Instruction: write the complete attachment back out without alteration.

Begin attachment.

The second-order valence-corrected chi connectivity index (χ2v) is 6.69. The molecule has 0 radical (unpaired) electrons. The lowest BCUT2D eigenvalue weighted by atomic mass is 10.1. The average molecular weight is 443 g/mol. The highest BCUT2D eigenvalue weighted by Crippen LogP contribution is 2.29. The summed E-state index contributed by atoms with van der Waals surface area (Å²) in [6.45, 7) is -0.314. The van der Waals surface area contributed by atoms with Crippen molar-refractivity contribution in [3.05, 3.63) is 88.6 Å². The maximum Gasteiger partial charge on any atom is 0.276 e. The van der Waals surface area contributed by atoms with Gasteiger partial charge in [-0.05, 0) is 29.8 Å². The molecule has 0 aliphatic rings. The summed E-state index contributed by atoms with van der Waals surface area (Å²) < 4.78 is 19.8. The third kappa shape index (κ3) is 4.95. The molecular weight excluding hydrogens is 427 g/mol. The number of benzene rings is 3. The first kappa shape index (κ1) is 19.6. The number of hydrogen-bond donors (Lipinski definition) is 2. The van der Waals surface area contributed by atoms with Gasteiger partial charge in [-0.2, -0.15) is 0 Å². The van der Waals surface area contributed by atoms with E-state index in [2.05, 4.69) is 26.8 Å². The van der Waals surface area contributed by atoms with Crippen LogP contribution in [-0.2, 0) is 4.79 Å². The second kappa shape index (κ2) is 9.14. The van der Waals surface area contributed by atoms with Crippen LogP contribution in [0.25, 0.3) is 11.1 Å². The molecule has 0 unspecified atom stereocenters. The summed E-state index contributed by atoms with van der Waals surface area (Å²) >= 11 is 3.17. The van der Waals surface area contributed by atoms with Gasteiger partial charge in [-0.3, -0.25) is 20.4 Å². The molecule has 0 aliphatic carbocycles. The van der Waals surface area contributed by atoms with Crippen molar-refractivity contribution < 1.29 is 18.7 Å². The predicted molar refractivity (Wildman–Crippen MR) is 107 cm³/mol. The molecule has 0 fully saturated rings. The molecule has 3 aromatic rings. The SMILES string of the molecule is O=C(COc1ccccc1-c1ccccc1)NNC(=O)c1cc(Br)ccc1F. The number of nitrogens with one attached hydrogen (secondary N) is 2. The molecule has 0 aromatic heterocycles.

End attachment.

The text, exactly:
The second-order valence-corrected chi connectivity index (χ2v) is 6.69. The molecule has 0 radical (unpaired) electrons. The lowest BCUT2D eigenvalue weighted by atomic mass is 10.1. The average molecular weight is 443 g/mol. The highest BCUT2D eigenvalue weighted by Crippen LogP contribution is 2.29. The summed E-state index contributed by atoms with van der Waals surface area (Å²) in [6.45, 7) is -0.314. The van der Waals surface area contributed by atoms with Crippen molar-refractivity contribution in [3.05, 3.63) is 88.6 Å². The maximum Gasteiger partial charge on any atom is 0.276 e. The van der Waals surface area contributed by atoms with Gasteiger partial charge in [-0.05, 0) is 29.8 Å². The molecule has 0 aliphatic rings. The summed E-state index contributed by atoms with van der Waals surface area (Å²) < 4.78 is 19.8. The third kappa shape index (κ3) is 4.95. The molecular weight excluding hydrogens is 427 g/mol. The number of benzene rings is 3. The first kappa shape index (κ1) is 19.6. The number of hydrogen-bond donors (Lipinski definition) is 2. The van der Waals surface area contributed by atoms with Gasteiger partial charge in [-0.2, -0.15) is 0 Å². The van der Waals surface area contributed by atoms with E-state index in [2.05, 4.69) is 26.8 Å². The van der Waals surface area contributed by atoms with Crippen LogP contribution in [-0.2, 0) is 4.79 Å². The second kappa shape index (κ2) is 9.14. The van der Waals surface area contributed by atoms with Crippen LogP contribution in [0.25, 0.3) is 11.1 Å². The molecule has 0 unspecified atom stereocenters. The summed E-state index contributed by atoms with van der Waals surface area (Å²) >= 11 is 3.17. The van der Waals surface area contributed by atoms with Gasteiger partial charge in [-0.3, -0.25) is 20.4 Å². The molecule has 0 aliphatic carbocycles. The van der Waals surface area contributed by atoms with Crippen molar-refractivity contribution < 1.29 is 18.7 Å². The predicted molar refractivity (Wildman–Crippen MR) is 107 cm³/mol. The molecule has 0 fully saturated rings. The molecule has 3 aromatic rings. The SMILES string of the molecule is O=C(COc1ccccc1-c1ccccc1)NNC(=O)c1cc(Br)ccc1F. The number of nitrogens with one attached hydrogen (secondary N) is 2. The molecule has 0 aromatic heterocycles.